Living Magically: The Art of Chewing Life Up and Spitting it Out

by Gary “Z’ McGee at Waking Times

“The Universe is saying: Allow me to flow through you unrestricted, and you will see the greatest magic you have ever seen.”Klaus Joehle

You’ve probably heard the now common cliché, “Life begins at the end of your comfort zone.” How true it is. But it’s not enough to know it with your head. You need to understand it with your heart; with your mind, body, and soul, in order to create magic with it. You need to be proactive about it, in order for it to really have an impact in your life. Like Daniel Pinchbeck said, “Deep down, nobody wants a job to occupy his or her time. We want a mission that inspires us.”

This will probably require getting a little “crazy,” a little bit “nuts.” In order to make your life more magical, you may need to take a non-dogmatic leap of faith. Let yourself go mad. Let yourself be weird. Like Kurt Vonnegut said, “We are here on Earth to fart around, and don’t let anybody tell you any different.” Farting around is making a big stink, it’s laughing at the all-too-serious human condition, and it’s falling in love with impermanence.

You are a magical creature, even if you’re not consciously aware of it. Your inner-child wants desperately to come out and play, even if you have suppressed it; even if it has been oppressed by a sick society. Jump into the angry abyss with a smile on your face. This is how magic has always been created, from shamans to Shakespeare. Get out there and live! Look for the magic within things. Look for the magic within you. Like William Butler Yeats poetically articulated, “The world is full of magic things, patiently waiting for our senses to grow sharper.”


Dreamer of Dreams

“Not to dream boldly may turn out to be irresponsible.”George Leonard

Haters gonna hate, lovers gonna love. And the best place to start loving, is to start dreaming your love into being. Dream of cathartic thunder resonating between lonely hearts. Dream of lightening in a jar drank to the dregs by humorless men desperately trying to regain their sense of humor. Dream of chaotic empathy usurping orderly apathy. Dethrone the parochial by dreaming God and Satan are playing tennis, and no matter how much they play, the score is always love-love. Like George Bernard Shaw said, “You see things, and you say ‘Why?’ But I dream things that never were, and I say, ‘Why not?’”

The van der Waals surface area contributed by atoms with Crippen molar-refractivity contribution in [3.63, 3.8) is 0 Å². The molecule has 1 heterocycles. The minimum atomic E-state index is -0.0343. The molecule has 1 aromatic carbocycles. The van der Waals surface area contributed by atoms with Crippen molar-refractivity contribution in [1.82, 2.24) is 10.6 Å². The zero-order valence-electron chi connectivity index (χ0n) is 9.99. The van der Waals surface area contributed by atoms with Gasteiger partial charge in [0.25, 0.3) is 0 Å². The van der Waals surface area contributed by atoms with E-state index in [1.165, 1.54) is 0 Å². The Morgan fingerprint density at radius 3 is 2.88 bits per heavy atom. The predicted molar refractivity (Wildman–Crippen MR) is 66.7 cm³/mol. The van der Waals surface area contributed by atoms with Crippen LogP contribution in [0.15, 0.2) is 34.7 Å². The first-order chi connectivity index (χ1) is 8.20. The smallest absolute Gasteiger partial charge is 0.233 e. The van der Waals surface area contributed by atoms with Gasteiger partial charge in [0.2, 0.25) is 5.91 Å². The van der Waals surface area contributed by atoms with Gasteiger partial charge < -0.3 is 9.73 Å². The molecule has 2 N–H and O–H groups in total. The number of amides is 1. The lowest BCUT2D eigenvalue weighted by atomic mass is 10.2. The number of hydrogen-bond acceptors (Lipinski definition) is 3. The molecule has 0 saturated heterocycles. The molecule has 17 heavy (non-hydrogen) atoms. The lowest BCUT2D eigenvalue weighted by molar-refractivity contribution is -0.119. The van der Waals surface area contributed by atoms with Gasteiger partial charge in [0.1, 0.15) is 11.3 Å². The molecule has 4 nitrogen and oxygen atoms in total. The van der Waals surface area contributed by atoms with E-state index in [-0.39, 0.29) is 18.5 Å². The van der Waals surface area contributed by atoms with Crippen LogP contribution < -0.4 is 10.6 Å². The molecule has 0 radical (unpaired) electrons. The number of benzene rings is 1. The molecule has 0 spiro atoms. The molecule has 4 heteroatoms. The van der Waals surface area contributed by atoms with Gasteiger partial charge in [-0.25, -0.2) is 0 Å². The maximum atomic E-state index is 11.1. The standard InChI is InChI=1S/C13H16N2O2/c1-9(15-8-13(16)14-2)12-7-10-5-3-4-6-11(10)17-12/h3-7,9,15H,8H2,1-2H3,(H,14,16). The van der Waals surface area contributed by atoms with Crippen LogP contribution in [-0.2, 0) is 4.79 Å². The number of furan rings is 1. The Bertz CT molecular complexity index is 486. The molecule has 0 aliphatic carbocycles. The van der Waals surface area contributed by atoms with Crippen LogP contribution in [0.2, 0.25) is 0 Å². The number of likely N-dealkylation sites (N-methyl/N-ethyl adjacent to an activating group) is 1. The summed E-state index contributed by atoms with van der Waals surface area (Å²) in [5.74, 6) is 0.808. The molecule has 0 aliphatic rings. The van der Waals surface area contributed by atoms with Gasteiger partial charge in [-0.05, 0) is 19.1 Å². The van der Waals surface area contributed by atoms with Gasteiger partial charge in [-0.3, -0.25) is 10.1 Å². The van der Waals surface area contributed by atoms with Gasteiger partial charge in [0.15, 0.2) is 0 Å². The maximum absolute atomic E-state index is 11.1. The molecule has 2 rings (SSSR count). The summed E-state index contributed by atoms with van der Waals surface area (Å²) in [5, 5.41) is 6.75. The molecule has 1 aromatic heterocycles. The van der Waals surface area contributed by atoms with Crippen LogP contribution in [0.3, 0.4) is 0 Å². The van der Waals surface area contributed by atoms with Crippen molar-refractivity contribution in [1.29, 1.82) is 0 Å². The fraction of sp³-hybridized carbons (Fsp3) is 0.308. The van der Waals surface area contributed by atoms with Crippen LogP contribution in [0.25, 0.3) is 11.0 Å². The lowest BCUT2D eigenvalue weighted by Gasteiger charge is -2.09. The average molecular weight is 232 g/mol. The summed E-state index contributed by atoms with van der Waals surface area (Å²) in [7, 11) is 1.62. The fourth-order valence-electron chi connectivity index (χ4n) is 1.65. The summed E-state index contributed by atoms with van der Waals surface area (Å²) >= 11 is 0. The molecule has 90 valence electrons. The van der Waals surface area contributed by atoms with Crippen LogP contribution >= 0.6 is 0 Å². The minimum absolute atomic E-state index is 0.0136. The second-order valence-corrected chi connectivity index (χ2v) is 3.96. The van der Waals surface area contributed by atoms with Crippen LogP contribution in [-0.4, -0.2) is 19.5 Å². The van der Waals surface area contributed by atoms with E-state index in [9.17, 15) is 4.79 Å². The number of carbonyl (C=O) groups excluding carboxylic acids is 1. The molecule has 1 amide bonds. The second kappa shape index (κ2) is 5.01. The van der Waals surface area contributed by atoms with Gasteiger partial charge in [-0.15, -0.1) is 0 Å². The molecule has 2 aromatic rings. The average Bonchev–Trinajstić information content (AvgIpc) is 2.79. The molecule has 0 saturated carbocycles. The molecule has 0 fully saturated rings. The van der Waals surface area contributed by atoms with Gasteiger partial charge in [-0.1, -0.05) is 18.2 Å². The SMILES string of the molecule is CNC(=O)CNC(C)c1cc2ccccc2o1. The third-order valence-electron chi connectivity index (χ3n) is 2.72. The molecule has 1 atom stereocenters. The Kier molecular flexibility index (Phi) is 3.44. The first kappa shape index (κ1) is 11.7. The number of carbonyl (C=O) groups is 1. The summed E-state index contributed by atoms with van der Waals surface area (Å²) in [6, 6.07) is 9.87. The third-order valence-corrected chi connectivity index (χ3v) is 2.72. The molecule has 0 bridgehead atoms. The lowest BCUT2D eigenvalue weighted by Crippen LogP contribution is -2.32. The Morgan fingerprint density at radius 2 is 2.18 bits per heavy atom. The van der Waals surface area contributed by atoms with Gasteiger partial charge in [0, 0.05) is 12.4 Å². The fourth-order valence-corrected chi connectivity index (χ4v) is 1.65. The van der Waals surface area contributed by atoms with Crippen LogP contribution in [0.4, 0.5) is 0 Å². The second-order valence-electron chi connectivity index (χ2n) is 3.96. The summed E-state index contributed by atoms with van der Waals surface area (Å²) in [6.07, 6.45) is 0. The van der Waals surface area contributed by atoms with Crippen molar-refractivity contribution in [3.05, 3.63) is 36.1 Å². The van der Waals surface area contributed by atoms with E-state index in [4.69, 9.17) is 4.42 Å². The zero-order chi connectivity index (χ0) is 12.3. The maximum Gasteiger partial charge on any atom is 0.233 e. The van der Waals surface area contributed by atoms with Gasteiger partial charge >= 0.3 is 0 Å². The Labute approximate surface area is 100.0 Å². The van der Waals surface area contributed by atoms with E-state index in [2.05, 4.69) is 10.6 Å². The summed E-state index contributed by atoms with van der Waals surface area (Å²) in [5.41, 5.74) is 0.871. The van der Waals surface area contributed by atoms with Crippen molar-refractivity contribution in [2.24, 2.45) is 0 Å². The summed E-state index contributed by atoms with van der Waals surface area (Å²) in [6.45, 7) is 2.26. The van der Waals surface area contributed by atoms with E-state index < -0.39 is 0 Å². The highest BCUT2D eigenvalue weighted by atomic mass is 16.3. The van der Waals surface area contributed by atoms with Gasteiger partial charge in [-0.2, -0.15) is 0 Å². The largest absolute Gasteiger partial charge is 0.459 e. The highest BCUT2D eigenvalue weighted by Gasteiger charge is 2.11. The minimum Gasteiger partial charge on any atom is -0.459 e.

Between wakefulness and dreams there is a third thing: metamorphosis. Dreams don’t stand still: they move; they change; they dissolve and crumble and coalesce and regroup. As a dreamer of dreams, you must do the same. And if your dreams are “flying south for the winter,” then that’s probably where you should be heading. Turn your dreams into a quest, into a journey of the most high. Whether it’s the quest for health, truth or love, “quest” is the key word, and the journey is always the thing.

Forget logic and reason for a time. Let unreason and magic shine. Then bring logic and reason back in for a little tidying up. Do it with high humor, and the magic that comes from being the dreamer of dreams will not elude you. Like Carl Jung said, “Reason and understanding must unite with unreason and magic.” Let them unite within you in perfectly imperfect recognition.

The Greek word Thumos is the desire for prestige. It is the dream of the perfect recognition, when all that is great within ourselves synergizes perfectly with all that is eternal in the cosmos in harmonic synchronicity.

Mythmaker of Myths

“Dream the myth forward.”Carl Jung

The greatest magic is transmuting the passions. And nothing is as powerful, alchemically, at transmuting the passions than myth.

Joseph Campbell described mythology as having four basic functions:

  • The Mystical Function: experiencing the awe of the universe,
  • The Cosmological Function: explaining the shape of the universe,
  • The Sociological Function: supporting and validating a certain social order, and
  • The Pedagogical Function: how to live a human lifetime under any circumstances.

As far as being a myth-maker is concerned, the mystical and the pedagogical functions are the most important. This is because the primary method of myth is sensual, not verbal. Language is secondary, and only because it is the only way we have to communicate the mythic vision. But by relearning this, sensual, nonverbal language (what Derrick Jensen calls “a language older than words”), we open ourselves up to the majesty of the cosmos and allow for the inner-workings of nature to rethread herself through us.

Our tool is myth. Our goal becomes, as Thomas Berry said, “to move the human community from its destructive presence on the planet to a benign or mutually enhancing presence on the planet.” The myths we harbor can work for or against us. Our current myth is a violent, exploitative, dog-eat-dog system. Unfortunately, we’ve swallowed this myth: hook, line, and sinker. Our duty, if we have the courage, is to update this outdated, unsustainable myth by becoming mythmakers who have the audacity to create a contemporary, sustainable system that meets violence with laughter, exploitation with expiation, and the dog-eat-dog system with a human-support-human system.